My father-in-law was a product buyer. He said the canteloupes from the east coast have a larger pattern on the rind…the western canteloupes have a smaller pattern. He thinks the smaller pattern is a sweeter fruit.

    Deb

    • Thanks for the cutting tips Deb. I was cutting it across the equator so I will try it the other way. Maybe that’s my problem.

      And Emma I should have mentioned that the flesh is exactly the same color as a cantaloupe. I think the Isreal melon sounds interesting, I have never heard of such a thing but then again I am new to the melon world. I ate almost the entire musk melon pictured in the photo today. it was really sweet and delicious.

  3. One more thing…..one of my aunt’s had cancer. She craved cantalopes like crazy. She was going thru them like you are ! Ha! Apparently they are high in vitamins A & C ?? So definitely good for you !

  4. I cut watermelon, pineapple and cantaloupe the same way. Cut both ends off so that both are flat, stand the fruit on one end and cut the peel away from top to bottom all the way around. Now you can slice in half, scoop out the seeds and eat. .

  5. That’s how I cut a watermelon, because that’s how I have seen you do it. It never occurred to me to cut a cantaloupe that way too. I’ll try it.


  6. There are no cantaloupes in America. They are available in France, or Europe only. Cantaloupes in America are special breeds of musk melon.

  7. Actually you were given incorrect information…here in America we cannot get real cantaloupes. They are all musk melons, different species of them but musk melons all the same. Cantaloupes are only found in Europe. Most farmers are not even aware of this. On one coast they are “known” as cantaloupes and on the other musk melons but that’s about it…all the same.

  8. ravisankar

    could we conclude that the musk melons with thicker netting are cantaloupes and the cantaloupes with smoother skin are musk melons?? … would be easy

    • No, because musk melons are the americanized version that has little to no line and just mostly netting. True cantaloupe has deep basket-ball-like lines running through it. The farmer had no clue what he was talking about. Sorry! All in US are muskmelons. In the southeast ours have zero lines usually, and a beige-ish color on the outside.The European fruit can be more smooth. I ate cantaloupe in France, only difference I remember is that its darker fleshed (which could have been ripening) and more taste (not surprising since everything taste better in countries that dont poison and Genetically modify everything). sweeter, softer and better in Europe,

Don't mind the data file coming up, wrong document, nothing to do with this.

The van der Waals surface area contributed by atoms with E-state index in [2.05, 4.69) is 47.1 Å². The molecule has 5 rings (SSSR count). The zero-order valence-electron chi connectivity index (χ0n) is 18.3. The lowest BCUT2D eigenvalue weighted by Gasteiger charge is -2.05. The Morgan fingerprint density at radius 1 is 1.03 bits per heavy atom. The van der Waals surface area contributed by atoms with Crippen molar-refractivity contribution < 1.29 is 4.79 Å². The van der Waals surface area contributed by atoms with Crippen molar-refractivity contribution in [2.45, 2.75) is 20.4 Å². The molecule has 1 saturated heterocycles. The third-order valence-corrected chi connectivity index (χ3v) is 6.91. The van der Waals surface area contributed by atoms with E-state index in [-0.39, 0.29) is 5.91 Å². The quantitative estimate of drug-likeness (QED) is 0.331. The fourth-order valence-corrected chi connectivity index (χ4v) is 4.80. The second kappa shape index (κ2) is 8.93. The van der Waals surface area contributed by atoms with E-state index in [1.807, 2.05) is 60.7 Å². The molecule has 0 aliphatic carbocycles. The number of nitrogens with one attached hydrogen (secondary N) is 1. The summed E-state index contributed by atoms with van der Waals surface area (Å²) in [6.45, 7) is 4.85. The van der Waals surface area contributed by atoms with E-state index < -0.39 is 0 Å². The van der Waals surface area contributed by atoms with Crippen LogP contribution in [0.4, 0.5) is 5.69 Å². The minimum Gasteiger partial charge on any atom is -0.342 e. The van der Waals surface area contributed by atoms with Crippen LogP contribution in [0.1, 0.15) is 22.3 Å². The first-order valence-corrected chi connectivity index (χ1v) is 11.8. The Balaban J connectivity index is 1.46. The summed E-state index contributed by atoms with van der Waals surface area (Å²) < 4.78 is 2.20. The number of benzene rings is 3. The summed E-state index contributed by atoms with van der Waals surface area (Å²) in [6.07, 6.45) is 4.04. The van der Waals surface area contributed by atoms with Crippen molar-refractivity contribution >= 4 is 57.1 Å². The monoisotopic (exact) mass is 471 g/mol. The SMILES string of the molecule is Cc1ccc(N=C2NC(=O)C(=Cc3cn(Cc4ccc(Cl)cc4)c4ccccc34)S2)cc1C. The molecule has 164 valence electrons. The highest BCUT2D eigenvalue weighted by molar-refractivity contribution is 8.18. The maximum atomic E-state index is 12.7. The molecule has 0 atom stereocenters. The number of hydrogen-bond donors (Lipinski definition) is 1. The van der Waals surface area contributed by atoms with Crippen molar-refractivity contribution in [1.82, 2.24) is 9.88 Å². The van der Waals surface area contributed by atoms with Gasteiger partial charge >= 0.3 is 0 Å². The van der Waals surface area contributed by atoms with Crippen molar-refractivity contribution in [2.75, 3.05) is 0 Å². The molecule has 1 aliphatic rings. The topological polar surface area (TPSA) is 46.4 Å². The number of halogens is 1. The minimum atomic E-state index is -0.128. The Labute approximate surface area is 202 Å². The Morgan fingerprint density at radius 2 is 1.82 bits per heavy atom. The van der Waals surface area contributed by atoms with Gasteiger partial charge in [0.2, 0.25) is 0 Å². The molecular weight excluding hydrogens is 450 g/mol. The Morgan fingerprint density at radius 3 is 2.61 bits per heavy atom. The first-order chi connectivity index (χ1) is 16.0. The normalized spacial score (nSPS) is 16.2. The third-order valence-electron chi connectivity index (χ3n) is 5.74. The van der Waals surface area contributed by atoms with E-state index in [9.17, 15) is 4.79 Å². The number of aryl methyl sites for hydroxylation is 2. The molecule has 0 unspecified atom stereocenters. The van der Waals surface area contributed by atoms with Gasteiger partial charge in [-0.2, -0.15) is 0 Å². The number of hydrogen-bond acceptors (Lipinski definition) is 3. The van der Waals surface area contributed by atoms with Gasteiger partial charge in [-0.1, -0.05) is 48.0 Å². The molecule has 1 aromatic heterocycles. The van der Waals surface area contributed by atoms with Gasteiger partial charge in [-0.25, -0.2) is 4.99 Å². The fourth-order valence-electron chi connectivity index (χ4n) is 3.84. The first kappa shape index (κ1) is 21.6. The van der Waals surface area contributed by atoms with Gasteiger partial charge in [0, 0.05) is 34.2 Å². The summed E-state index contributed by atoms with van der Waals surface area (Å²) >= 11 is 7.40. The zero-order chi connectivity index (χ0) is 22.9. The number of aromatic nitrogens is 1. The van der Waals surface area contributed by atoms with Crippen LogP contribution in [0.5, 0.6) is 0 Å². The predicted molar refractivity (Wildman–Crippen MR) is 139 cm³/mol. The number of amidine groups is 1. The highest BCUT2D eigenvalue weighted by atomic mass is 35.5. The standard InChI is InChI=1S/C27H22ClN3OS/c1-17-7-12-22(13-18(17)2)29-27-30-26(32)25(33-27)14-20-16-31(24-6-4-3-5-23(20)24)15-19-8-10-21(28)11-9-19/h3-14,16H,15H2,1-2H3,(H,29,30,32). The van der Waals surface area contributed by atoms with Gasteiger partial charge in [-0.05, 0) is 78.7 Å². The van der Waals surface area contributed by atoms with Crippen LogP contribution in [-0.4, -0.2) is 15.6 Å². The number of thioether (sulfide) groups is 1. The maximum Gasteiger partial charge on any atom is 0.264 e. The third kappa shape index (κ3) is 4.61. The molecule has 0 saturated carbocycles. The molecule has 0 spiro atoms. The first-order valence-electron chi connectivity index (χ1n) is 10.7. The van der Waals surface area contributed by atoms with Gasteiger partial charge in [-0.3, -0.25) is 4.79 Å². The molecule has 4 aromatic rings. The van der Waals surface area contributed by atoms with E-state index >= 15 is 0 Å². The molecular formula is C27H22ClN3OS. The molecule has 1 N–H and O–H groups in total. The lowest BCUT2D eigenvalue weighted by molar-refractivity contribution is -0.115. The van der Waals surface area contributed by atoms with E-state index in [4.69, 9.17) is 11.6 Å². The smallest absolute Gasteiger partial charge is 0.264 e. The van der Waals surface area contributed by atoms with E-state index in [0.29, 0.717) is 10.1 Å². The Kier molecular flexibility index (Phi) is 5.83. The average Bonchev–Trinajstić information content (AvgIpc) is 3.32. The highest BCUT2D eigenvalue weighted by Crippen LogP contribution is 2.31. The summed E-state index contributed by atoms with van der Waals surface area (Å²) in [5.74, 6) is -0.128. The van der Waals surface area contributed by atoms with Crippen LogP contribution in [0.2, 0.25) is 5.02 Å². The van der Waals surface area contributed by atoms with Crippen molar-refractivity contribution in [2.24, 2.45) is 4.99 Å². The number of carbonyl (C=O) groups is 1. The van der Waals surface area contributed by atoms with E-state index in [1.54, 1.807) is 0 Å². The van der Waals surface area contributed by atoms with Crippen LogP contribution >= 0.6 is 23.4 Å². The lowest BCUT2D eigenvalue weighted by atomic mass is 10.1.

9. Thanks, that was entertaining and informative.

  10. Connie Zachrich

    Try. Jotting a watermelon roses ways, then all of those slices lengthwise, and you’ll have plugs easy to eat, handle and get the most meat of your melon!

  11. I really do not know the science behind the difference of the cantaloupe and muskmellon, but being raised on a farm, I always thought that they were the same. It is interesting and laughable to know that we, in America, grew
    muskmellons and never, ever grew cantaloupe. My mother told me that the difference looks were different strains of the muskmellon. Then I thought that the two different names came from, being farmers, we called the fruit muskmellon and when I went to the city they were called cantaloupe. I found these comments very interesting.